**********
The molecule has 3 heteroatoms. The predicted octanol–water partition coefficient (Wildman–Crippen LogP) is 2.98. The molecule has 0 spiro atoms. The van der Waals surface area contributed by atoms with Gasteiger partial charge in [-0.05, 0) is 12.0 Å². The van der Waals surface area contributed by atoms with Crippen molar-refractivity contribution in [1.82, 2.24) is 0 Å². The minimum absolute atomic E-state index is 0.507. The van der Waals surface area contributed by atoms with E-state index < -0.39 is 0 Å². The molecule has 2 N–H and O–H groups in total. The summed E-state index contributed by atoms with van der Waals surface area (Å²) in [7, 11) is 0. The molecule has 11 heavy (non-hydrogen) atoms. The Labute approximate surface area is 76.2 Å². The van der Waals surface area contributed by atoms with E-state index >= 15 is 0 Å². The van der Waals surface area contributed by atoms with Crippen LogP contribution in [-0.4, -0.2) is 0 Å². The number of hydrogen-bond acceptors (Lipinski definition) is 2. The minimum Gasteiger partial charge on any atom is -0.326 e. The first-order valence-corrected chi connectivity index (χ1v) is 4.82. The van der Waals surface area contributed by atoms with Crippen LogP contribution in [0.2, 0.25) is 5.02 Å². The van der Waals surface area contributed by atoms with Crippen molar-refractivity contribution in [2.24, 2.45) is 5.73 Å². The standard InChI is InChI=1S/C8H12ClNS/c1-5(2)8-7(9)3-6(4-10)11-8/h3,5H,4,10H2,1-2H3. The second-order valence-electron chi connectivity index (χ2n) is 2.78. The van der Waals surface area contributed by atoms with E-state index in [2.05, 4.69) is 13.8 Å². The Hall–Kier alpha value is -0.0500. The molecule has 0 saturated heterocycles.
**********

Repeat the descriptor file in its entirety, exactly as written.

The molecule has 3 heteroatoms. The predicted octanol–water partition coefficient (Wildman–Crippen LogP) is 2.98. The molecule has 0 spiro atoms. The van der Waals surface area contributed by atoms with Gasteiger partial charge in [-0.05, 0) is 12.0 Å². The van der Waals surface area contributed by atoms with Crippen molar-refractivity contribution in [1.82, 2.24) is 0 Å². The minimum absolute atomic E-state index is 0.507. The van der Waals surface area contributed by atoms with E-state index < -0.39 is 0 Å². The molecule has 2 N–H and O–H groups in total. The summed E-state index contributed by atoms with van der Waals surface area (Å²) in [7, 11) is 0. The molecule has 11 heavy (non-hydrogen) atoms. The Labute approximate surface area is 76.2 Å². The van der Waals surface area contributed by atoms with E-state index >= 15 is 0 Å². The van der Waals surface area contributed by atoms with Crippen LogP contribution in [-0.4, -0.2) is 0 Å². The number of hydrogen-bond acceptors (Lipinski definition) is 2. The minimum Gasteiger partial charge on any atom is -0.326 e. The first-order valence-corrected chi connectivity index (χ1v) is 4.82. The van der Waals surface area contributed by atoms with Crippen LogP contribution in [0.2, 0.25) is 5.02 Å². The van der Waals surface area contributed by atoms with Crippen molar-refractivity contribution in [2.24, 2.45) is 5.73 Å². The standard InChI is InChI=1S/C8H12ClNS/c1-5(2)8-7(9)3-6(4-10)11-8/h3,5H,4,10H2,1-2H3. The second-order valence-electron chi connectivity index (χ2n) is 2.78. The van der Waals surface area contributed by atoms with E-state index in [2.05, 4.69) is 13.8 Å². The Hall–Kier alpha value is -0.0500. The molecule has 0 saturated heterocycles.